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Sourcing Knowledge and Innovation in a Low-Technology Industry

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  • Tyler Chamberlin
  • Jerome Doutriaux

Abstract

This paper investigates the relationship between knowledge sourcing and innovation in a select low- to medium-technology industry, the forest sector. It is based on data from the Statistics Canada Survey of Innovation 2005. Econometric models are developed and tested, specifically logistic regression analyses, in order to probe the relationship between select forms of embodied and disembodied knowledge and levels of innovation intensity. Differences between single establishment Canadian firms, multi-establishment Canadian firms, Canada-USA multi-establishment firms and establishments belonging to multinational firms are studied in terms of the relationship between innovation and sources of knowledge. Findings indicate that establishment innovative performance is related to knowledge sourcing strategies and furthermore that organization ownership/structure impacts significantly upon this relationship.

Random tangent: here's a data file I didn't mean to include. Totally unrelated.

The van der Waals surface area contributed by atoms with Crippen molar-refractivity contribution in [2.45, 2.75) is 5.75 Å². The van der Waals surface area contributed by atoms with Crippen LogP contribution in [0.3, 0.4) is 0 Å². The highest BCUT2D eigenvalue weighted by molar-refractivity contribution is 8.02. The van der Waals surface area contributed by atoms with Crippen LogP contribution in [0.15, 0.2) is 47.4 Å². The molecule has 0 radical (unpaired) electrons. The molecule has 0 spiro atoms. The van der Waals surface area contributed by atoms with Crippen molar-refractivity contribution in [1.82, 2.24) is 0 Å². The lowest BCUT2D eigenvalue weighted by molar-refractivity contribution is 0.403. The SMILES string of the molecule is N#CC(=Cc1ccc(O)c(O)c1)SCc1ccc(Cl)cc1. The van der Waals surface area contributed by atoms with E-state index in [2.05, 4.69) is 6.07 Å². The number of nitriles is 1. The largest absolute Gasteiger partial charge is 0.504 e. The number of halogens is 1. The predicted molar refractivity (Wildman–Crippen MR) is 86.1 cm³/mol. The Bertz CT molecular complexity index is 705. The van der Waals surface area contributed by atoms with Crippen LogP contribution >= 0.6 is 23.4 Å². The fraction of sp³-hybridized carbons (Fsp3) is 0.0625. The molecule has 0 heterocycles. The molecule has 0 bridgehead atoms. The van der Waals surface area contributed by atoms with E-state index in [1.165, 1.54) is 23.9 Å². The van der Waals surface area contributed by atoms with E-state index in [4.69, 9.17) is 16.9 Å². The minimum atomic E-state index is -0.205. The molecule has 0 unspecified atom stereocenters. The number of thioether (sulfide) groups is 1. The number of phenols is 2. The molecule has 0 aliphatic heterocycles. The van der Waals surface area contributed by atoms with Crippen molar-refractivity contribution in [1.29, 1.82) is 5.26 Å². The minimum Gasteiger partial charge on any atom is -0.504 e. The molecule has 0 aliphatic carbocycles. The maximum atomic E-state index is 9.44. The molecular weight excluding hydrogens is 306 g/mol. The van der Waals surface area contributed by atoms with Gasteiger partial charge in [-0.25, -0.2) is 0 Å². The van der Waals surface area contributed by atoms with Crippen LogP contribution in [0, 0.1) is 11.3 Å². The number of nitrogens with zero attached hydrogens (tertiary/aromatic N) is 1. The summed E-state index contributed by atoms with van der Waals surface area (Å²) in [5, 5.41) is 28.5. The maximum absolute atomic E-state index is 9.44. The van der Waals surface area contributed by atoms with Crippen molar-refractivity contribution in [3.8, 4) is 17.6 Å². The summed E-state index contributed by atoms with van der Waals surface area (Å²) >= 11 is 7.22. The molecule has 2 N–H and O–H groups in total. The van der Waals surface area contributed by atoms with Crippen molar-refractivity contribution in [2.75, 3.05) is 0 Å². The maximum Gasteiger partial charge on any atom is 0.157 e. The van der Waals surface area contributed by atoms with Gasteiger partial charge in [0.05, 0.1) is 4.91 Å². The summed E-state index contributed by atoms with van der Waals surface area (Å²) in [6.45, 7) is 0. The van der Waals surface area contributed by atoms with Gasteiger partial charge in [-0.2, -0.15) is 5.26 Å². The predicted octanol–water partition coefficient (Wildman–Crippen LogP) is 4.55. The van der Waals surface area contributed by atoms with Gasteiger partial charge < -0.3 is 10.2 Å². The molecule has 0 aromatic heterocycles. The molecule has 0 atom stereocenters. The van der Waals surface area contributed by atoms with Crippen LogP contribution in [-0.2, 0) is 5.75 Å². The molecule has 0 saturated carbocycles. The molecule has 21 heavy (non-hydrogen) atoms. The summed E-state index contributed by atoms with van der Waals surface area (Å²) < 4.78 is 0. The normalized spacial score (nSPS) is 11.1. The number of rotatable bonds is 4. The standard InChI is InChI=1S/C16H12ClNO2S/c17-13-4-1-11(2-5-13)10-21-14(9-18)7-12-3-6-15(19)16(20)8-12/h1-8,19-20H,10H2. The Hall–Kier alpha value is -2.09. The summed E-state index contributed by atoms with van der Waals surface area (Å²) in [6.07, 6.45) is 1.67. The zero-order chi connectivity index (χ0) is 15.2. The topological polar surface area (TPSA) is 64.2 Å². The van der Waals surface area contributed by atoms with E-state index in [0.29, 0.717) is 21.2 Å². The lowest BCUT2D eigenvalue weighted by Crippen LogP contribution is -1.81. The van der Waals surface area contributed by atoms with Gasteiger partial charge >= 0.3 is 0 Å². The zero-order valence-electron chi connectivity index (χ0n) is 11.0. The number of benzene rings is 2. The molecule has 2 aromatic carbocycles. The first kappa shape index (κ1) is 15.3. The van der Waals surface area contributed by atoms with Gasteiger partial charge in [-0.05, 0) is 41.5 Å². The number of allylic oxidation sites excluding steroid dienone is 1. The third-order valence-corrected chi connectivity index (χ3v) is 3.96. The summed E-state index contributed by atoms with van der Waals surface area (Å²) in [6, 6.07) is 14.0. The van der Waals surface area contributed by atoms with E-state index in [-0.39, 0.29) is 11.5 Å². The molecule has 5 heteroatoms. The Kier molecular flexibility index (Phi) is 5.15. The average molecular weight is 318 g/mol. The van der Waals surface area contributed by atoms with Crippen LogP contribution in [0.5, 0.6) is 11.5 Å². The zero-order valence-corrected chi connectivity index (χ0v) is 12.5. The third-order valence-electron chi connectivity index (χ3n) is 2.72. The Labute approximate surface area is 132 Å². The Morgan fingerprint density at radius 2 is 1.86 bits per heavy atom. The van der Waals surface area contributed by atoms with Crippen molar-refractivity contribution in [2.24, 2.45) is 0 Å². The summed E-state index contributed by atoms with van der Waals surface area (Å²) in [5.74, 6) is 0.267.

Suggested Citation

  • Tyler Chamberlin & Jerome Doutriaux, 2010. "Sourcing Knowledge and Innovation in a Low-Technology Industry," Industry and Innovation, Taylor & Francis Journals, vol. 17(5), pages 487-510.
  • Handle: RePEc:taf:indinn:v:17:y:2010:i:5:p:487-510
    DOI: 10.1080/13662711003633413
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    File URL: http://www.tandfonline.com/doi/abs/10.1080/13662711003633413
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    Cited by:

    1. Peltoniemi, Mirva, 2013. "Mechanisms of capability evolution in the Finnish forest industry cluster," Journal of Forest Economics, Elsevier, vol. 19(2), pages 190-205.

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